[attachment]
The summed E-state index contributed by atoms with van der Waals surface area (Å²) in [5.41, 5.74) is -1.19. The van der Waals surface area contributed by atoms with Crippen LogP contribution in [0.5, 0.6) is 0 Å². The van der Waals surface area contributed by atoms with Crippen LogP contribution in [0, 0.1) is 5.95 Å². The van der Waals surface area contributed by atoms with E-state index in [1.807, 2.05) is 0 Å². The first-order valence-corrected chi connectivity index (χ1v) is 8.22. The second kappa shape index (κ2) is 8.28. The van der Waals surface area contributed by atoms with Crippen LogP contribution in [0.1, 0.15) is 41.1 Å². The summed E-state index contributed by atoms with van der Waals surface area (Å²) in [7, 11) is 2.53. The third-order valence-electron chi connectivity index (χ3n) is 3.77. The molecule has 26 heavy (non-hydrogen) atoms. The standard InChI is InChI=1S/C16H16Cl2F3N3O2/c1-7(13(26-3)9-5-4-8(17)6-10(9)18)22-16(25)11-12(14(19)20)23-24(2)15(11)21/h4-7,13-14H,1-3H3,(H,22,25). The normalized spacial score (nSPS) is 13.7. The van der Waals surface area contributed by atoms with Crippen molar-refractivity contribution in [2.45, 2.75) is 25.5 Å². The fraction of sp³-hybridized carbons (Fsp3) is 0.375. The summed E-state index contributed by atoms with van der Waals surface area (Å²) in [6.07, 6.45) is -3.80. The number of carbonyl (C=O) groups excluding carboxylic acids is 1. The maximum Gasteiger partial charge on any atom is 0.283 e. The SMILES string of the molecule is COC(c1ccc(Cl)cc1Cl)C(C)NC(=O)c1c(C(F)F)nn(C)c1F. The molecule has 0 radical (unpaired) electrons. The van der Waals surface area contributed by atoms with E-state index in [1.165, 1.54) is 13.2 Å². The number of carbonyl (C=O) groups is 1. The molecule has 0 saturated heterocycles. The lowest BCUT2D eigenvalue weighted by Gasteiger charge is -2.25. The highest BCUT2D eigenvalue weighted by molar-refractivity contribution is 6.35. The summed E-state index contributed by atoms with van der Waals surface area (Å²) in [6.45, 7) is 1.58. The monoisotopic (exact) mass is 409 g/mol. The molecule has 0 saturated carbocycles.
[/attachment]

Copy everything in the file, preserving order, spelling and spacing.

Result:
The summed E-state index contributed by atoms with van der Waals surface area (Å²) in [5.41, 5.74) is -1.19. The van der Waals surface area contributed by atoms with Crippen LogP contribution in [0.5, 0.6) is 0 Å². The van der Waals surface area contributed by atoms with Crippen LogP contribution in [0, 0.1) is 5.95 Å². The van der Waals surface area contributed by atoms with E-state index in [1.807, 2.05) is 0 Å². The first-order valence-corrected chi connectivity index (χ1v) is 8.22. The second kappa shape index (κ2) is 8.28. The van der Waals surface area contributed by atoms with Crippen LogP contribution in [0.1, 0.15) is 41.1 Å². The summed E-state index contributed by atoms with van der Waals surface area (Å²) in [7, 11) is 2.53. The third-order valence-electron chi connectivity index (χ3n) is 3.77. The molecule has 26 heavy (non-hydrogen) atoms. The standard InChI is InChI=1S/C16H16Cl2F3N3O2/c1-7(13(26-3)9-5-4-8(17)6-10(9)18)22-16(25)11-12(14(19)20)23-24(2)15(11)21/h4-7,13-14H,1-3H3,(H,22,25). The normalized spacial score (nSPS) is 13.7. The van der Waals surface area contributed by atoms with Crippen molar-refractivity contribution in [2.45, 2.75) is 25.5 Å². The fraction of sp³-hybridized carbons (Fsp3) is 0.375. The summed E-state index contributed by atoms with van der Waals surface area (Å²) in [6.07, 6.45) is -3.80. The number of carbonyl (C=O) groups excluding carboxylic acids is 1. The maximum Gasteiger partial charge on any atom is 0.283 e. The SMILES string of the molecule is COC(c1ccc(Cl)cc1Cl)C(C)NC(=O)c1c(C(F)F)nn(C)c1F. The molecule has 0 radical (unpaired) electrons. The van der Waals surface area contributed by atoms with E-state index in [1.165, 1.54) is 13.2 Å². The number of carbonyl (C=O) groups is 1. The molecule has 0 saturated heterocycles. The lowest BCUT2D eigenvalue weighted by Gasteiger charge is -2.25. The highest BCUT2D eigenvalue weighted by molar-refractivity contribution is 6.35. The summed E-state index contributed by atoms with van der Waals surface area (Å²) in [6.45, 7) is 1.58. The monoisotopic (exact) mass is 409 g/mol. The molecule has 0 saturated carbocycles.